The war of the bulls and the bears has a couple of battle lines that may not be ceded easily. The S&P 500 broke below its August high and its 50-day moving average on Wednesday. However, the bulls pushed back hard and drove the S&P 500 back above these resistance levels. As I’ve said before, I’m not much of technical analyst, but these lines are helpful in identifying where buyers and sellers are. In the last week, sellers have pushed stocks lower, but it appears the sellers have met a broader level of buyers. Now, it depends on how many investors are on each side. If more sellers appear, they could overwhelm the number of buyers and push prices lower. If more buyers appear, they could overtake the sellers and push prices higher.

Because there are so many things that can influence a stock’s price, we sometimes forget that it really comes down basic supply and demand. Additionally, there are many different terms that make discussions confusing. Bulls and buyers are different ways of saying high demand. Bears and sellers are high supply. But a benefit of charts is that they help identify areas where these groups are hanging out, no matter what you call them.

The battle of bulls and bears is what is called price discovery. As the forces of supply and demand wrestle, a price is determined. Tomorrow, will be a new battle.

CHART OF THE DAY: NO MAN’S LAND. The S&P 500 (SPX—candlesticks) has bulls and bears drawing battle … [+] lines across the 4545 level and the 50-day moving average.


Data Sources: ICE, S&P Dow Jones Indices. Chart source: The thinkorswim® platform.

Subjective Value: Stock analysts use different techniques to try and determine the current and future value of a company. These include models like discounted cash flow, dividend discount, comparable company analysis, and bottom line. Many of the variables can change depending on what the analyst chooses to use as inputs. In the end, most analysts have learned similar models and use similar assumptions. This is one reason why there may be so many buyers or sellers at certain levels. Analysts and money managers are using the same models with similar inputs.

Of course, there are many reasons to buy and sell a stock outside of just valuation formulas. And new information, such as the loss or gain of a major client, could result in a change of valuation. Thus, the value of a stock can be subjective to many investors, which is one reason why you can see buying and selling at various prices and not just at certain valuation prices.

Accumulation & Distribution: Many money managers buy or sell an investment position that could be millions or even billions of dollars. When dealing with positions of this size, managers must be careful on how they buy or sell shares because if they put a lot of buy orders in at one time, the price of the stock will shoot up, and they’ll get various orders filled at prices well above what they had hoped.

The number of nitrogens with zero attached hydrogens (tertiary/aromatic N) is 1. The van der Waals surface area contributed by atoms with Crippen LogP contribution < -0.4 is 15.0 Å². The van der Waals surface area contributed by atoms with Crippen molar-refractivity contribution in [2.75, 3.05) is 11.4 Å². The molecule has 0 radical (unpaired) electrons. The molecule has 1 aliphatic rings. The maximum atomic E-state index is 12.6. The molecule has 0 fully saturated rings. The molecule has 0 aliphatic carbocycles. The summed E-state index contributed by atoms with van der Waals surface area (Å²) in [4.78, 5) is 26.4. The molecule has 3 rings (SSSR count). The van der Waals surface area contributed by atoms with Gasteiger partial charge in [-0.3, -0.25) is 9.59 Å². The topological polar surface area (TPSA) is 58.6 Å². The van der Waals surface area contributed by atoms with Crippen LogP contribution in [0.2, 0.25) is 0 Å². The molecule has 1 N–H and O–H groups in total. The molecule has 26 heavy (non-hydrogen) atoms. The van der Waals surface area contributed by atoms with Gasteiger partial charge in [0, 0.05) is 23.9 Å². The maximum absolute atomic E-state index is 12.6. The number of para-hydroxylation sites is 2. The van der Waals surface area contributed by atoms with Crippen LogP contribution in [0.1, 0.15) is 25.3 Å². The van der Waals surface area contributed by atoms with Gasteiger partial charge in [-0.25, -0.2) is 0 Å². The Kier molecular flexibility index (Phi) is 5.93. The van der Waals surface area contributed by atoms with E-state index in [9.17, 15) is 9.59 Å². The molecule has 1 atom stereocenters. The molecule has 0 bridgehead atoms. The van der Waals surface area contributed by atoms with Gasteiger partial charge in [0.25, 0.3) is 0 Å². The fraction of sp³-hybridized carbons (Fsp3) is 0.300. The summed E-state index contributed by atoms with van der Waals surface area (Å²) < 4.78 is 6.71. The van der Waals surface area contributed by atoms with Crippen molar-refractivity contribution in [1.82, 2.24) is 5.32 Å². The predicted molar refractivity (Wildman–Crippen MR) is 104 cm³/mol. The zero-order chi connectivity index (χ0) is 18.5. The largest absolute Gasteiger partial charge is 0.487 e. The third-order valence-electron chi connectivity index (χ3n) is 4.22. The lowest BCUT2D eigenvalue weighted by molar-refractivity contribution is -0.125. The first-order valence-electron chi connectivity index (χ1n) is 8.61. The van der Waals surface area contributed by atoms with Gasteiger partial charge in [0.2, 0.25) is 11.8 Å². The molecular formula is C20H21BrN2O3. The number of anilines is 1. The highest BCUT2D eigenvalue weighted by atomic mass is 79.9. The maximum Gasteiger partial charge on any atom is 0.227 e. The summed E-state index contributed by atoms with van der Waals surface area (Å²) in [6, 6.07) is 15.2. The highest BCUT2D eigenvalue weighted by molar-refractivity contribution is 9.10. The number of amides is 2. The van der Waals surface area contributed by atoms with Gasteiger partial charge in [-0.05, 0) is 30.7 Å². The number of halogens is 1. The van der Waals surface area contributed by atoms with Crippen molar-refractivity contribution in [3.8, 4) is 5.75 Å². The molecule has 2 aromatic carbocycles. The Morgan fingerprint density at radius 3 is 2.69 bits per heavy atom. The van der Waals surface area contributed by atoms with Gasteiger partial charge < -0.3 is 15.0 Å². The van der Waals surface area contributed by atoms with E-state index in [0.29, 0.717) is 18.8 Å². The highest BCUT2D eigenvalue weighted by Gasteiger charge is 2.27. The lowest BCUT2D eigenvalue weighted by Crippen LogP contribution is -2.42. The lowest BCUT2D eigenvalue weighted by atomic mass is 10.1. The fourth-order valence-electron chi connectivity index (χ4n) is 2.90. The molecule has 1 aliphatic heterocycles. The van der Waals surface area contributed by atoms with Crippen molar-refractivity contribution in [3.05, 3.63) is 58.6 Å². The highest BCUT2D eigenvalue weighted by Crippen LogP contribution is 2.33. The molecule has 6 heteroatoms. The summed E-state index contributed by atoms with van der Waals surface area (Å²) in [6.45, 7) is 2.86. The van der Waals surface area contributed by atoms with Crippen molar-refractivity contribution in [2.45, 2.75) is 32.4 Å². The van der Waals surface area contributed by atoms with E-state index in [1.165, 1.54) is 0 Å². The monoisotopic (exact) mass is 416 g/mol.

So, what these managers do is accumulate or distribute a little at a time, allowing the ebbs and flows of the market to help them get a better price. The savviest value investors will often start buying as a stock nears its downtrend and creates what’s called a basing pattern. This is usually a time when the stock’s price moves in an oscillating sideways pattern. Others buy on the way up, but then stop and allow the stocks to pullback a little before buying more. This is one reason many stocks have that staircase effect during an uptrend.

Thinking about your own trading, this is why we often talk of doing smaller trades at various price points, rather than “all in or all out”.

Clumsy Language: When talking about buyers and sellers, investors can be a bit clumsy with their language. There really aren’t more buyers or more sellers. There’s always the same number of buyers and sellers or the trades can’t take place. What we really mean when we talk like that is there was a rush of demand and the price had to rise in order to find sellers to meet all of the buy orders. Or there was a rush of supply and the price had to drop in order to find enough buyers to fill the sell orders. In other words, more aggressive buyers or more aggressive sellers.

While the language isn’t precise, you can still get what the person is saying. So, if you’re tuning into a financial network or webcast, it’s easier to follow along if you understand the long and the short of what they’re saying.  

TD Ameritrade® commentary for educational purposes only. Member SIPC.